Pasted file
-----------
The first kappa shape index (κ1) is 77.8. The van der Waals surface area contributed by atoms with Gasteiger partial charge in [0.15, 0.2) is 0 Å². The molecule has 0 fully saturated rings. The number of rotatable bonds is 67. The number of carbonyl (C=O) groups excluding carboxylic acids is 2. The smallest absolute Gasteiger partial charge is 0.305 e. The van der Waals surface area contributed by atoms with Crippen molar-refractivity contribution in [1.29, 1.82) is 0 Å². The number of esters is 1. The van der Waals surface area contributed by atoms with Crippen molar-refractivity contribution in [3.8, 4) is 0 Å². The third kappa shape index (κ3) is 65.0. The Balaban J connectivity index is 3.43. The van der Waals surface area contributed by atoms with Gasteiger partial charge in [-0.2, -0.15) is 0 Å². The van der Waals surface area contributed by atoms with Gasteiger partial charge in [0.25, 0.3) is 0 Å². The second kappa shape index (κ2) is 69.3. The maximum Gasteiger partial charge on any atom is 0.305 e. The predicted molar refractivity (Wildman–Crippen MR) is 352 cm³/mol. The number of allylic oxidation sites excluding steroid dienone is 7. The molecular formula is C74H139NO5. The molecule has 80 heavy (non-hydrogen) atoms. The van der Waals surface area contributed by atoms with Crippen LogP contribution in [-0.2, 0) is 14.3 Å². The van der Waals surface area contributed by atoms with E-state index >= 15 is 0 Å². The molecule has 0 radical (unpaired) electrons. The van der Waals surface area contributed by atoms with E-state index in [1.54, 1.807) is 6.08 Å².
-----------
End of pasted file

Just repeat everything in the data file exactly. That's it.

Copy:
The first kappa shape index (κ1) is 77.8. The van der Waals surface area contributed by atoms with Gasteiger partial charge in [0.15, 0.2) is 0 Å². The molecule has 0 fully saturated rings. The number of rotatable bonds is 67. The number of carbonyl (C=O) groups excluding carboxylic acids is 2. The smallest absolute Gasteiger partial charge is 0.305 e. The van der Waals surface area contributed by atoms with Crippen molar-refractivity contribution in [1.29, 1.82) is 0 Å². The number of esters is 1. The van der Waals surface area contributed by atoms with Crippen molar-refractivity contribution in [3.8, 4) is 0 Å². The third kappa shape index (κ3) is 65.0. The Balaban J connectivity index is 3.43. The van der Waals surface area contributed by atoms with Gasteiger partial charge in [-0.2, -0.15) is 0 Å². The van der Waals surface area contributed by atoms with Gasteiger partial charge in [0.25, 0.3) is 0 Å². The second kappa shape index (κ2) is 69.3. The maximum Gasteiger partial charge on any atom is 0.305 e. The predicted molar refractivity (Wildman–Crippen MR) is 352 cm³/mol. The number of allylic oxidation sites excluding steroid dienone is 7. The molecular formula is C74H139NO5. The molecule has 80 heavy (non-hydrogen) atoms. The van der Waals surface area contributed by atoms with Crippen LogP contribution in [-0.2, 0) is 14.3 Å². The van der Waals surface area contributed by atoms with E-state index >= 15 is 0 Å². The molecule has 0 radical (unpaired) electrons. The van der Waals surface area contributed by atoms with E-state index in [1.54, 1.807) is 6.08 Å².